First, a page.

2. Normal behavior | |LP|max ≤ 0.9 or 2.7 ≤ |LP|max ≤ 4.5 ${\sigma}_{LP}\le 0.40$ |∆LP|max ≤ 1.2 | |LP|max ≤ 0.9 or 2.7 ≤ |LP|max ≤ 4.5 ${\sigma}_{LP}\le 0.35$ |∆LP|max ≤ 1.2 | ${\sigma}_{LP}\le 0.50$ | |

3. Intermediate behavior | 3.1 Driving close to the centerline | |LP|max ≤ 1.0 or 2.6 ≤ |LP|max ≤ 4.6 ${\sigma}_{LP}\le 0.40$ |∆LP|max ≤ 1.1 | ${\sigma}_{LP}\le 0.30$ LPmean > 0.5 | |

3.2 Driving outside in curve approach | 1.0 < |LP|max < 2.6 or |LP|max > 4.6 | |LP|max ≤ 1.0 or 2.6 ≤ |LP|max ≤ 4.5 ${\sigma}_{LP}\le 0.35$ LPmean ≤ 0.5 | ||

4. Cutting | 4.1 Right curves | |||

lane 1 | LPmin < −3.70 | LPmax > −3.2 | ||

lane 2 | LPmin < −0.10 | LPmax > 0.40 | ||

lane 3 | LPmin < 3.50 | LPmax > 4.00 | ||

4.2 Left curves | ||||

lane 1 | LPmax > −3.50 | LPmin < −4.00 | ||

lane 2 | LPmax > 0.10 | LPmin < -0.40 | ||

lane 3 | LPmax > 3.70 | LPmin < 3.20 | ||

5. Correcting behavior | 5.1 in approach | ${\sigma}_{LP}>0.30$ alat_max > 4 m/s ^{2} | - | |

5.2 on the curve | - | ${\sigma}_{LP}>0.30$ alat_max > 4 m/s ^{2} | ||

5.3 multiple corrections | Combination of behaviors 5.1 and 5.2 |

Behavior | Ts | Tm | Tl | Total | ||||||||
---|---|---|---|---|---|---|---|---|---|---|---|---|

Rs | Rm | Rl | Rs | Rm | Rl | Rs | Rm | Rl | Rs | Rm | Rl | |

1 Ideal behavior | 5.36 | 3.57 | 1.79 | 5.36 | 7.14 | 5.36 | 3.57 | 7.14 | 0.00 | 3.57 | 5.95 | 3.57 |

2 Normal behavior | 41.07 | 28.57 | 25.00 | 30.36 | 21.43 | 30.36 | 28.57 | 21.43 | 39.29 | 31.55 | 27.38 | 29.76 |

3 Intermediate behavior | 7.14 | 3.57 | 17.86 | 10.71 | 1.79 | 5.36 | 19.64 | 23.21 | 16.07 | 9.52 | 5.95 | 19.64 |

4 Cutting | 32.14 | 44.64 | 35.71 | 41.07 | 50.00 | 46.43 | 37.50 | 39.29 | 35.71 | 37.50 | 45.83 | 37.50 |

5 Correcting behavior | 7.14 | 14.29 | 10.71 | 0.00 | 1.79 | 1.79 | 0.00 | 0.00 | 0.00 | 10.71 | 1.19 | 0.00 |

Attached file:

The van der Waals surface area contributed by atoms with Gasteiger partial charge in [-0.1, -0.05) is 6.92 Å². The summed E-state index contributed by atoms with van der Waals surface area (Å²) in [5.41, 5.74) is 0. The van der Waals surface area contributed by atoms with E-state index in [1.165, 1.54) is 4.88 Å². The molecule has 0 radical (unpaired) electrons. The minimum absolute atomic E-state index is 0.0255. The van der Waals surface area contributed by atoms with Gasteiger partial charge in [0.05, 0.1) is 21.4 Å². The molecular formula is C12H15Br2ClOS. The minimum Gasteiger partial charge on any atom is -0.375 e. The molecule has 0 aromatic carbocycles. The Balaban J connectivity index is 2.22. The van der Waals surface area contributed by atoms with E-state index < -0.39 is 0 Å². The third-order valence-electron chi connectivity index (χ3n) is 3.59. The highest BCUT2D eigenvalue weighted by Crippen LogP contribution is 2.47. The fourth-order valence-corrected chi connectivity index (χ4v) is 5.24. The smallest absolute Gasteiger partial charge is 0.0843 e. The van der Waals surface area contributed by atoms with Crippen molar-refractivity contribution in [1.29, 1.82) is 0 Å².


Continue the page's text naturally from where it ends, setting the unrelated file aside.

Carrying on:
6 Others | 7.14 | 5.36 | 8.93 | 12.50 | 17.86 | 10.71 | 10.71 | 8.93 | 8.93 | 7.14 | 13.69 | 9.52 |

Total | 100 | 100 | 100 | 100 | 100 | 100 | 100 | 100 | 100 | 100 | 100 | 100 |

Curve Configuration | Radius (m) | Approach Tangent (m) | Number of Fixations | K–S | ||
---|---|---|---|---|---|---|

Average | SD | p-Value | ||||

1 | Rs-Ts | 125 | 50 | 44.34 | 10.87 | 0.077 |

2 | Rs-Tm | 125 | 310 | 41.22 | 9.01 | 0.126 |

3 | Rs-Tl | 125 | 570 | 19.26 | 4.99 | 0.002 ** |

4 | Rm-Ts | 370 | 50 | 64.39 | 12.04 | 0.000 *** |

5 | Rm-Tm | 370 | 310 | 71.39 | 14.98 | 0.000 *** |

6 | Rm-Tl | 370 | 570 | 57.43 | 11.57 | 0.000 *** |

7 | Rl-Ts | 615 | 50 | 79.65 | 16.44 | 0.000 *** |

8 | Rl-Tm | 615 | 310 | 74.34 | 18.44 | 0.000 *** |

9 | Rl-Tl | 615 | 570 | 66.48 | 15.80 | 0.000 *** |

Curve Configuration | Radius (m) | Approach Tangent (m) | Fixation Duration (s) | K–S | ||
---|---|---|---|---|---|---|

Average | SD | p-Value | ||||

1 | Rs-Ts | 125 | 50 | 0.752 | 0.137 | 0.200 |

2 | Rs-Tm | 125 | 310 | 0.764 | 0.146 | 0.000 *** |

3 | Rs-Tl | 125 | 570 | 0.793 | 0.152 | 0.011 * |

4 | Rm-Ts | 370 | 50 | 0.778 | 0.171 | 0.003 ** |

5 | Rm-Tm | 370 | 310 | 0.792 | 0.198 | 0.011 * |

6 | Rm-Tl | 370 | 570 | 0.767 | 0.169 | 0.021 * |

7 | Rl-Ts | 615 | 50 | 0.773 | 0.142 | 0.000 *** |

8 | Rl-Tm | 615 | 310 | 0.796 | 0.166 | 0.002 ** |

9 | Rl-Tl | 615 | 570 | 0.772 | 0.162 | 0.000 * |

Curve Configuration | Radius (m) | Approach Tangent (m) | Pupil Diameter (cm) | K–S | ||